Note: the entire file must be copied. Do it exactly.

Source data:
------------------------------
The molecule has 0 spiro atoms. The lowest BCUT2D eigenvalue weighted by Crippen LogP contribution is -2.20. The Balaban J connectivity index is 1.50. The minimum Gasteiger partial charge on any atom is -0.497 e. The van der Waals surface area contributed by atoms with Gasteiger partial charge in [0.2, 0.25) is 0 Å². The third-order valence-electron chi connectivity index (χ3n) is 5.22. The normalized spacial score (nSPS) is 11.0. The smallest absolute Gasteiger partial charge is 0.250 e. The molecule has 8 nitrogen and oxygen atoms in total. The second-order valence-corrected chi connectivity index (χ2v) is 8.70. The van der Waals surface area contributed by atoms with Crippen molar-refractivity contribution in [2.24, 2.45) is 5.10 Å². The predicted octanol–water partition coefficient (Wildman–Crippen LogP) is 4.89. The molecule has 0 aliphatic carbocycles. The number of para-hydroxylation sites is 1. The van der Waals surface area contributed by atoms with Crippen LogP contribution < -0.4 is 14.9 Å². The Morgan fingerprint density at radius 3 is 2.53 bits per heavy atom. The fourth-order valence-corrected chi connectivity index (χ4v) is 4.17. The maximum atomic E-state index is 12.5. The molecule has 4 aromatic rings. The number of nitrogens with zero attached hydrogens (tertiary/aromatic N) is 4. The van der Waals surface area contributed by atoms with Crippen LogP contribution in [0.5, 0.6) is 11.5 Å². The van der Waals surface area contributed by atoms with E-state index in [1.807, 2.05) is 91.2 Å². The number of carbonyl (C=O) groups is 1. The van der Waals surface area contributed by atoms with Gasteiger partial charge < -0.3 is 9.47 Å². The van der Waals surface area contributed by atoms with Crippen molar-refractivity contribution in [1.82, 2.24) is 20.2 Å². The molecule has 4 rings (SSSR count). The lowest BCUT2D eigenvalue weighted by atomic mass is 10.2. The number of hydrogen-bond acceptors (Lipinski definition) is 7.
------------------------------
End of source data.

The molecule has 0 spiro atoms. The lowest BCUT2D eigenvalue weighted by Crippen LogP contribution is -2.20. The Balaban J connectivity index is 1.50. The minimum Gasteiger partial charge on any atom is -0.497 e. The van der Waals surface area contributed by atoms with Gasteiger partial charge in [0.2, 0.25) is 0 Å². The third-order valence-electron chi connectivity index (χ3n) is 5.22. The normalized spacial score (nSPS) is 11.0. The smallest absolute Gasteiger partial charge is 0.250 e. The molecule has 8 nitrogen and oxygen atoms in total. The second-order valence-corrected chi connectivity index (χ2v) is 8.70. The van der Waals surface area contributed by atoms with Crippen molar-refractivity contribution in [2.24, 2.45) is 5.10 Å². The predicted octanol–water partition coefficient (Wildman–Crippen LogP) is 4.89. The molecule has 0 aliphatic carbocycles. The number of para-hydroxylation sites is 1. The van der Waals surface area contributed by atoms with Crippen LogP contribution < -0.4 is 14.9 Å². The Morgan fingerprint density at radius 3 is 2.53 bits per heavy atom. The fourth-order valence-corrected chi connectivity index (χ4v) is 4.17. The maximum atomic E-state index is 12.5. The molecule has 4 aromatic rings. The number of nitrogens with zero attached hydrogens (tertiary/aromatic N) is 4. The van der Waals surface area contributed by atoms with Crippen LogP contribution in [0.5, 0.6) is 11.5 Å². The van der Waals surface area contributed by atoms with E-state index in [1.807, 2.05) is 91.2 Å². The number of carbonyl (C=O) groups is 1. The van der Waals surface area contributed by atoms with Gasteiger partial charge < -0.3 is 9.47 Å². The van der Waals surface area contributed by atoms with Crippen molar-refractivity contribution in [1.82, 2.24) is 20.2 Å². The molecule has 4 rings (SSSR count). The lowest BCUT2D eigenvalue weighted by atomic mass is 10.2. The number of hydrogen-bond acceptors (Lipinski definition) is 7.